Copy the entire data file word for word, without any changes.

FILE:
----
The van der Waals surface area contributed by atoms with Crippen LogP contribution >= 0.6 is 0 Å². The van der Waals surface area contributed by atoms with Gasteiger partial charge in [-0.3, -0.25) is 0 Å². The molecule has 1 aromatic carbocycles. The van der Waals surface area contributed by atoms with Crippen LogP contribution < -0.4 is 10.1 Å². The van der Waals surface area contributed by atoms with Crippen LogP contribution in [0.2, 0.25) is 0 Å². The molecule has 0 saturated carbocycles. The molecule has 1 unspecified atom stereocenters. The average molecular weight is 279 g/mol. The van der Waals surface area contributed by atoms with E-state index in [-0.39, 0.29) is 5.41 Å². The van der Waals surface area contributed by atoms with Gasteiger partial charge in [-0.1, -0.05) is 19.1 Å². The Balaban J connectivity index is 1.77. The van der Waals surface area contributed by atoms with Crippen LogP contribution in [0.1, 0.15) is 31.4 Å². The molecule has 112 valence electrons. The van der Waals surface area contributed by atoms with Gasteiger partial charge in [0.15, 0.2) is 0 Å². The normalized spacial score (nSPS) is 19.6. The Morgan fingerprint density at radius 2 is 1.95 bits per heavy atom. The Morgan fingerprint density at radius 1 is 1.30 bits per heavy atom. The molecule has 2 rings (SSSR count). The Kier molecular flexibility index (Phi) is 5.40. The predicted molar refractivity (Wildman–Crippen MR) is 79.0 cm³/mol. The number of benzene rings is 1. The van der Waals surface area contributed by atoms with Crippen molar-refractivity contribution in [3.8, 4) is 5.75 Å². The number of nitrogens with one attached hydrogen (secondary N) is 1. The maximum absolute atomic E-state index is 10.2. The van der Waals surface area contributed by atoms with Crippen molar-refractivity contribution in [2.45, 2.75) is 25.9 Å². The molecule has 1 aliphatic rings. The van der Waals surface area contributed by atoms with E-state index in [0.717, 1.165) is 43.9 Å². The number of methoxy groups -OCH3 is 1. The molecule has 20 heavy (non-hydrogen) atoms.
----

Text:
The van der Waals surface area contributed by atoms with Crippen LogP contribution >= 0.6 is 0 Å². The van der Waals surface area contributed by atoms with Gasteiger partial charge in [-0.3, -0.25) is 0 Å². The molecule has 1 aromatic carbocycles. The van der Waals surface area contributed by atoms with Crippen LogP contribution < -0.4 is 10.1 Å². The van der Waals surface area contributed by atoms with Crippen LogP contribution in [0.2, 0.25) is 0 Å². The molecule has 0 saturated carbocycles. The molecule has 1 unspecified atom stereocenters. The average molecular weight is 279 g/mol. The van der Waals surface area contributed by atoms with E-state index in [-0.39, 0.29) is 5.41 Å². The van der Waals surface area contributed by atoms with Gasteiger partial charge in [-0.1, -0.05) is 19.1 Å². The Balaban J connectivity index is 1.77. The van der Waals surface area contributed by atoms with Crippen LogP contribution in [0.1, 0.15) is 31.4 Å². The molecule has 112 valence electrons. The van der Waals surface area contributed by atoms with Gasteiger partial charge in [0.15, 0.2) is 0 Å². The normalized spacial score (nSPS) is 19.6. The Morgan fingerprint density at radius 2 is 1.95 bits per heavy atom. The Morgan fingerprint density at radius 1 is 1.30 bits per heavy atom. The molecule has 2 rings (SSSR count). The Kier molecular flexibility index (Phi) is 5.40. The predicted molar refractivity (Wildman–Crippen MR) is 79.0 cm³/mol. The number of benzene rings is 1. The van der Waals surface area contributed by atoms with Crippen molar-refractivity contribution in [3.8, 4) is 5.75 Å². The number of nitrogens with one attached hydrogen (secondary N) is 1. The maximum absolute atomic E-state index is 10.2. The van der Waals surface area contributed by atoms with Crippen molar-refractivity contribution in [2.45, 2.75) is 25.9 Å². The molecule has 1 aliphatic rings. The van der Waals surface area contributed by atoms with E-state index in [0.717, 1.165) is 43.9 Å². The number of methoxy groups -OCH3 is 1. The molecule has 20 heavy (non-hydrogen) atoms.